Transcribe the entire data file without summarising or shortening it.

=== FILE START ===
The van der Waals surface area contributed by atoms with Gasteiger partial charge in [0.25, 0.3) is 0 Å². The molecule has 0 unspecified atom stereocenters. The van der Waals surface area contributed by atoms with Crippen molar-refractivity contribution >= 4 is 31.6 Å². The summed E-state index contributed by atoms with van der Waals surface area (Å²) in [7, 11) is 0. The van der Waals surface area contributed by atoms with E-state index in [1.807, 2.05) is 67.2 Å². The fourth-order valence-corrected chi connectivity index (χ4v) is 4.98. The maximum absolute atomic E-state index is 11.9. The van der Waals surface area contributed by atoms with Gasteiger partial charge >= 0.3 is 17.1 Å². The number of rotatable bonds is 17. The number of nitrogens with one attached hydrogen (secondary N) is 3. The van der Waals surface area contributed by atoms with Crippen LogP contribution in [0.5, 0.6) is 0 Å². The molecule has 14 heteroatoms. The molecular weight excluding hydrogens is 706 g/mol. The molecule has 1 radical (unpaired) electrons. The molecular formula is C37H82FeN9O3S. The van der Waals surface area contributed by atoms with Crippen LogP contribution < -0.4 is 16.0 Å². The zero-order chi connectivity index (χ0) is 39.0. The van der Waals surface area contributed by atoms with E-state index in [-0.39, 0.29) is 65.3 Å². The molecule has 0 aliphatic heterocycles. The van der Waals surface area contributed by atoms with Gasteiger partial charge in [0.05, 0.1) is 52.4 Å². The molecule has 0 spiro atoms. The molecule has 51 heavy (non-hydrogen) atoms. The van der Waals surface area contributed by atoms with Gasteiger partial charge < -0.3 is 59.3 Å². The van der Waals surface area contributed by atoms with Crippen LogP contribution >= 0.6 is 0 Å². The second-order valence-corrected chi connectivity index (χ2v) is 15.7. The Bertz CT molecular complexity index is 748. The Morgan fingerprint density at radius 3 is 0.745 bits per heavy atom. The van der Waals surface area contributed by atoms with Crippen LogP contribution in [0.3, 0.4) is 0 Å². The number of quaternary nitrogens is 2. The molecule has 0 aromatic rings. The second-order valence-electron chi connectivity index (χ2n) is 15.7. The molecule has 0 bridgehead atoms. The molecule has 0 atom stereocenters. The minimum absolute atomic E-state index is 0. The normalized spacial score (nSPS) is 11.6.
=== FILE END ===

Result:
The van der Waals surface area contributed by atoms with Gasteiger partial charge in [0.25, 0.3) is 0 Å². The molecule has 0 unspecified atom stereocenters. The van der Waals surface area contributed by atoms with Crippen molar-refractivity contribution >= 4 is 31.6 Å². The summed E-state index contributed by atoms with van der Waals surface area (Å²) in [7, 11) is 0. The van der Waals surface area contributed by atoms with E-state index in [1.807, 2.05) is 67.2 Å². The fourth-order valence-corrected chi connectivity index (χ4v) is 4.98. The maximum absolute atomic E-state index is 11.9. The van der Waals surface area contributed by atoms with Gasteiger partial charge >= 0.3 is 17.1 Å². The number of rotatable bonds is 17. The number of nitrogens with one attached hydrogen (secondary N) is 3. The van der Waals surface area contributed by atoms with Crippen LogP contribution in [0.5, 0.6) is 0 Å². The molecule has 14 heteroatoms. The molecular weight excluding hydrogens is 706 g/mol. The molecule has 1 radical (unpaired) electrons. The molecular formula is C37H82FeN9O3S. The van der Waals surface area contributed by atoms with Crippen LogP contribution < -0.4 is 16.0 Å². The zero-order chi connectivity index (χ0) is 39.0. The van der Waals surface area contributed by atoms with E-state index in [-0.39, 0.29) is 65.3 Å². The molecule has 0 aliphatic heterocycles. The van der Waals surface area contributed by atoms with Gasteiger partial charge in [0.05, 0.1) is 52.4 Å². The molecule has 0 spiro atoms. The molecule has 51 heavy (non-hydrogen) atoms. The van der Waals surface area contributed by atoms with Gasteiger partial charge < -0.3 is 59.3 Å². The van der Waals surface area contributed by atoms with Crippen LogP contribution >= 0.6 is 0 Å². The second-order valence-corrected chi connectivity index (χ2v) is 15.7. The Bertz CT molecular complexity index is 748. The Morgan fingerprint density at radius 3 is 0.745 bits per heavy atom. The van der Waals surface area contributed by atoms with Crippen LogP contribution in [0.3, 0.4) is 0 Å². The number of quaternary nitrogens is 2. The molecule has 0 aromatic rings. The second-order valence-electron chi connectivity index (χ2n) is 15.7. The molecule has 0 bridgehead atoms. The molecule has 0 atom stereocenters. The minimum absolute atomic E-state index is 0. The normalized spacial score (nSPS) is 11.6.